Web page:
(ISN) – Canada brings home three medals – silvers in the women’s eight and men’s pair, and bronze in the men’s eight – from the Samsung World Rowing Cup in Lucerne, Switzerland.
As promised, the women’s eight race was competitive to the end, with Canada and the U.S. in a photo finish. The Americans edged out Canada only by .03 of a second to win gold in a time of 5:59.26 (2000m). Canada’s silver-medal winning time was 5:59.29, and the Netherlands took bronze in 6:03.20.
The eight rowing here is Lesley Thompson-Willie (London, ON), Darcy Marquardt (Richmond, BC), Ashley Brzozowicz (London, ON), Lauren Wilkinson (North Vancouver, BC), Andreanne Morin (Montreal, QC), Rachelle Viinberg (Regina, SK), Krista Guloien (Port Moody, BC), Cristy Nurse (Georgetown, ON) and Natalie Mastracci (Thorold, ON).
“It was a good race, but we would have liked to have had a different result,” said Darcy Marquardt. “This definitely fuels the fires for London.”
Earlier today, Scott Frandsen (Kelowna, BC) and David Calder (Victoria, BC) got back on the podium, this time as 2012 World Cup silver medalists in the men’s pair.
“Our training and hard work has proved that you can teach an old dog new tricks,” said three-time Olympian, Dave Calder. “We’re pretty pumped and have got the countdown to London in our heads right now.” (See video interview here: http://youtu.be/kG7vmaHlJyo)
Favourites New Zealand won in 6:24.04, overtaking Canada – Beijing silver medalists – who led for half of the race and finished in 6:26.77. Greece finished with a bronze medal in 6:30.04; and Germany (6:30.79), Great Britain (6:31.60) and Italy (6:35.86) rounded out the field.
The men’s eight had big hopes today after setting a world’s best time in the heat on Friday. They had a decent final, but finished in third to take a bronze.
“Both Germany and Great Britain got out to a bit of a quick start on us, and not that that is surprising because we know they are quick starters and so are we, but they got up on us,” said experienced coxswain, Brian Price. “It made it a little harder on ourselves from the 500 to 1500 (metres). When you don’t win, you start to pick things apart – I think it’s good for us to get back to Victoria and get back to our training and focus on the Olympics.”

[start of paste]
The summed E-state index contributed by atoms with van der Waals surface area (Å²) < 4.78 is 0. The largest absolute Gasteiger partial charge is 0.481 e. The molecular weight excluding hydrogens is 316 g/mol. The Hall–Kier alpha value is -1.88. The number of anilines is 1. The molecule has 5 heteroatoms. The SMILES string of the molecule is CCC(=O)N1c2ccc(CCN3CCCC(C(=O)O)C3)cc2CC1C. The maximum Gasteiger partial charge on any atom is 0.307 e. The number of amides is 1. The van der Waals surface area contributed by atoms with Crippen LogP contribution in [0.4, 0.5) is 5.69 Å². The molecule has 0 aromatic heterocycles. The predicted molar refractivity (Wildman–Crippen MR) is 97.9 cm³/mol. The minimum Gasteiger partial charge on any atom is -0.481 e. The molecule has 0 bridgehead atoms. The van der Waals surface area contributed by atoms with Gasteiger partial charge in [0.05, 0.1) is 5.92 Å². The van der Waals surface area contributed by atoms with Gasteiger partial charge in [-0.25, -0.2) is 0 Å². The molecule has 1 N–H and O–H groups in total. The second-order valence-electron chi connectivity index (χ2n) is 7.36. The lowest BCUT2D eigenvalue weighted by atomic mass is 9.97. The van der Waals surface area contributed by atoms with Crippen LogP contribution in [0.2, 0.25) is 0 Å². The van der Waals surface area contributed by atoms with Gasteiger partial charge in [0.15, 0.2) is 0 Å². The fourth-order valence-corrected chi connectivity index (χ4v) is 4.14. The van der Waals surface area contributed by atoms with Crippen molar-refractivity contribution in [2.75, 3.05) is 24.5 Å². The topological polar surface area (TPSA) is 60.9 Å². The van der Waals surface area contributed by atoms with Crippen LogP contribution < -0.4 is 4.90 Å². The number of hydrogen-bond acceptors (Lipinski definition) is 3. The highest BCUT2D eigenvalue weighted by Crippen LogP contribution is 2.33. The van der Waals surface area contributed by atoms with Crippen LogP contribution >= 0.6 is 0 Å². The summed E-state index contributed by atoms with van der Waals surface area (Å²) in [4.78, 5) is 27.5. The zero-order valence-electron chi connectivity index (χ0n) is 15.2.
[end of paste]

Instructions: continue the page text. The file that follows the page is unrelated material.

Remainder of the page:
Germany’s time was 5:27.47, Great Britain finished in 5:28.64 and Canada crossed the 2000-metre mark in 5:29,62.
This Canadian crew is coxswain Brian Price (Belleville, ON), Will Crothers (Kingston, ON), Jeremiah Brown (Cobourg, ON), Andrew Byrnes (Toronto, ON), Malcolm Howard (Victoria, BC), Conlin McCabe (Brockville, ON), Rob Gibson (Kingston, ON), Doug Csima (Oakville, ON) and Gabe Bergen (100 Mile House, BC).
The lightweight men’s double of Doug Vandor (Dewittville, QC) and Morgan Jarvis (Winnipeg, MB) looked strong and in medal contention, until the finish when they were edged out by Denmark for the final medal position. France won in 6:22.78, followed by New Zealand in 6:24.32 and the Danes in 6:24.97. Canada’s time was 6:25.18.
“We’ve been learning a lot this weekend,” explained Olympian Doug Vandor. “We were progressively getting better and it felt really strong this morning. We tried to take the best of our first race in the heat and the best of our second race, the semi, and combine them. The only place that we stumbled was the last 200 metres today, falling apart a bit. We were leading for most of the race; it’s just learning how to hold onto that lead – stay composed under pressure and do what we have to do. I guess it’s a good step forward, it’s better to come fourth here than in two months time at the Olympics.”
Overall, the A finals played out well for Canada. “We are on track of reaching our medal potential goal,” said Peter Cookson, High Performance Director. “We’ve seen improvement in some of the boats, and with the weeks of solid training coming up, leading up to London, we will be in shape for the Games.”
Earlier today, the Canadian men’s four of Derek O’Farrell (Montreal, QC), Anthony Jacob (Vancouver, BC), Mike Wilkinson (North Vancouver, BC) and Peter McClelland (Aurora/King City, ON) won the B final, and finish seventh overall in 6:01.47.
The alternate men’s pair – Spencer Crowley (Lantzville, BC) and Will Dean (Kelowna, BC) – finished fourth in 6:43.39 in this morning’s B final, to finish 10th overall at this regatta.
The lightweight women’s double – Tracy Cameron (Shubenacadie, NS) and Lindsay Jennerich (Victoria, BC) – finished second in the B final, or eighth overall at this regatta.
In the women’s pair, Larissa Lagzdins (Burlington, ON) and Carolyn Ganes (Saskatoon, SK) – was second in its B final, finishing eighth overall. China won this B final in 7:22.27, followed by Canada in 7:23.31
The men’s double of Kevin Kowalyk (Winnipeg, MB) and Michael Braithwaite (Duncan, BC) finished third in the B final, or ninth overall, today in 6:28.97.
Canada has seven boats qualified for the London 2012 Olympics. Most of the Canadian team will now head home to train, while the women’s eight will stay to train and compete in Europe.
More results at www.worldrowing.com